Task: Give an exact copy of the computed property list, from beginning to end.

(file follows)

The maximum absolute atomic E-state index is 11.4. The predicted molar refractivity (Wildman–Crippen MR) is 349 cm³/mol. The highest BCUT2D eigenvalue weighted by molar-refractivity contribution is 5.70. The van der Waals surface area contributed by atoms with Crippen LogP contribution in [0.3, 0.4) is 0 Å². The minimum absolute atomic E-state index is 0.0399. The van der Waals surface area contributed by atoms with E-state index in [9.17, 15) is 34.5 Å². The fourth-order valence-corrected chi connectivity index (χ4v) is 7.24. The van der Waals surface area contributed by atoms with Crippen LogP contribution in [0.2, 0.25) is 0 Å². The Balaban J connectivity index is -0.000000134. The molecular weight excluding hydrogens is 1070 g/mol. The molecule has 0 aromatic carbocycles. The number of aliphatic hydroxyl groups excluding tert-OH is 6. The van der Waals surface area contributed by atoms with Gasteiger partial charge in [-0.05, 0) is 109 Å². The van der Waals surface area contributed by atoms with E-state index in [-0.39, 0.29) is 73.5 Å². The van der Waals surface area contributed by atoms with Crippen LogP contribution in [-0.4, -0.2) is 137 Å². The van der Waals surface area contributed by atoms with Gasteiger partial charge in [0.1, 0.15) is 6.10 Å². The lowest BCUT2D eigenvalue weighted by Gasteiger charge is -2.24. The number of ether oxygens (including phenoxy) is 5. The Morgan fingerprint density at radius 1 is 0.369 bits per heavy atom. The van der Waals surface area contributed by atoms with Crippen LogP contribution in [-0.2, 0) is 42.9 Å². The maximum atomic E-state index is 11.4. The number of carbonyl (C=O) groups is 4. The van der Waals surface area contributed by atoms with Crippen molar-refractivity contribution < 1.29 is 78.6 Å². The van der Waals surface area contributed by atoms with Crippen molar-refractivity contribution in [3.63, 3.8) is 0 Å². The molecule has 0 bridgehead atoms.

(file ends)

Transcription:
The maximum absolute atomic E-state index is 11.4. The predicted molar refractivity (Wildman–Crippen MR) is 349 cm³/mol. The highest BCUT2D eigenvalue weighted by molar-refractivity contribution is 5.70. The van der Waals surface area contributed by atoms with Crippen LogP contribution in [0.3, 0.4) is 0 Å². The minimum absolute atomic E-state index is 0.0399. The van der Waals surface area contributed by atoms with E-state index in [9.17, 15) is 34.5 Å². The fourth-order valence-corrected chi connectivity index (χ4v) is 7.24. The van der Waals surface area contributed by atoms with Crippen LogP contribution in [0.2, 0.25) is 0 Å². The Balaban J connectivity index is -0.000000134. The molecular weight excluding hydrogens is 1070 g/mol. The molecule has 0 aromatic carbocycles. The number of aliphatic hydroxyl groups excluding tert-OH is 6. The van der Waals surface area contributed by atoms with Gasteiger partial charge in [-0.05, 0) is 109 Å². The van der Waals surface area contributed by atoms with E-state index in [-0.39, 0.29) is 73.5 Å². The van der Waals surface area contributed by atoms with Crippen LogP contribution in [-0.4, -0.2) is 137 Å². The van der Waals surface area contributed by atoms with Gasteiger partial charge in [0.1, 0.15) is 6.10 Å². The lowest BCUT2D eigenvalue weighted by Gasteiger charge is -2.24. The number of ether oxygens (including phenoxy) is 5. The Morgan fingerprint density at radius 1 is 0.369 bits per heavy atom. The van der Waals surface area contributed by atoms with Crippen LogP contribution in [-0.2, 0) is 42.9 Å². The maximum atomic E-state index is 11.4. The number of carbonyl (C=O) groups is 4. The van der Waals surface area contributed by atoms with Crippen molar-refractivity contribution < 1.29 is 78.6 Å². The van der Waals surface area contributed by atoms with Crippen molar-refractivity contribution in [3.63, 3.8) is 0 Å². The molecule has 0 bridgehead atoms.